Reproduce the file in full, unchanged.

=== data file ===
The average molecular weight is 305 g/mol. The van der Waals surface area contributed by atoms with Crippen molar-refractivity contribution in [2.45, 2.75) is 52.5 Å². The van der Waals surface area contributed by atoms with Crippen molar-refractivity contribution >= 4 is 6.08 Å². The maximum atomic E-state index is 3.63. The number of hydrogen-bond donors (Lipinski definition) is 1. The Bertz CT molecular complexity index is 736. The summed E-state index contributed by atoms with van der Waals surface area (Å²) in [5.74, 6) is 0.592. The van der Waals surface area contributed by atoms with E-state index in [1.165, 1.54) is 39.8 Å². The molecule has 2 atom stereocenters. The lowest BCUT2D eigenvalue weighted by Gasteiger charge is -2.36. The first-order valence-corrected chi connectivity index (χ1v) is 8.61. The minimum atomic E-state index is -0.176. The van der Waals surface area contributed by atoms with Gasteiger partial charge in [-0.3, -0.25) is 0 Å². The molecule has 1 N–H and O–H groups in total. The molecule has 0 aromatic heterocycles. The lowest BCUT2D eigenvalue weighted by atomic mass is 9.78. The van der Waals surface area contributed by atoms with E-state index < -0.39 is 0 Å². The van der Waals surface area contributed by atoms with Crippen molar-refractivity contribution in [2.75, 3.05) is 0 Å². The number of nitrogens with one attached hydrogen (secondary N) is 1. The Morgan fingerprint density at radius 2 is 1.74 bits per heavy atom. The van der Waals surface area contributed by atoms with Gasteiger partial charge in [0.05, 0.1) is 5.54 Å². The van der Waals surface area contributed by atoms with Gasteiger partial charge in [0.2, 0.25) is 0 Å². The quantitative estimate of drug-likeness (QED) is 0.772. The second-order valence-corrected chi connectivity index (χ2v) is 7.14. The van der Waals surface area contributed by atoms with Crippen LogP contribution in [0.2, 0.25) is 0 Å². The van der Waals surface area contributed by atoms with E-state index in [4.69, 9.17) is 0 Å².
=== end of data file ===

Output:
The average molecular weight is 305 g/mol. The van der Waals surface area contributed by atoms with Crippen molar-refractivity contribution in [2.45, 2.75) is 52.5 Å². The van der Waals surface area contributed by atoms with Crippen molar-refractivity contribution >= 4 is 6.08 Å². The maximum atomic E-state index is 3.63. The number of hydrogen-bond donors (Lipinski definition) is 1. The Bertz CT molecular complexity index is 736. The summed E-state index contributed by atoms with van der Waals surface area (Å²) in [5.74, 6) is 0.592. The van der Waals surface area contributed by atoms with E-state index in [1.165, 1.54) is 39.8 Å². The molecule has 2 atom stereocenters. The lowest BCUT2D eigenvalue weighted by Gasteiger charge is -2.36. The first-order valence-corrected chi connectivity index (χ1v) is 8.61. The minimum atomic E-state index is -0.176. The van der Waals surface area contributed by atoms with Gasteiger partial charge in [-0.3, -0.25) is 0 Å². The molecule has 1 N–H and O–H groups in total. The molecule has 0 aromatic heterocycles. The lowest BCUT2D eigenvalue weighted by atomic mass is 9.78. The van der Waals surface area contributed by atoms with E-state index < -0.39 is 0 Å². The van der Waals surface area contributed by atoms with Crippen molar-refractivity contribution in [2.75, 3.05) is 0 Å². The number of nitrogens with one attached hydrogen (secondary N) is 1. The Morgan fingerprint density at radius 2 is 1.74 bits per heavy atom. The van der Waals surface area contributed by atoms with Gasteiger partial charge in [0.05, 0.1) is 5.54 Å². The van der Waals surface area contributed by atoms with Gasteiger partial charge in [0.2, 0.25) is 0 Å². The quantitative estimate of drug-likeness (QED) is 0.772. The second-order valence-corrected chi connectivity index (χ2v) is 7.14. The van der Waals surface area contributed by atoms with Crippen LogP contribution in [0.2, 0.25) is 0 Å². The van der Waals surface area contributed by atoms with E-state index in [4.69, 9.17) is 0 Å².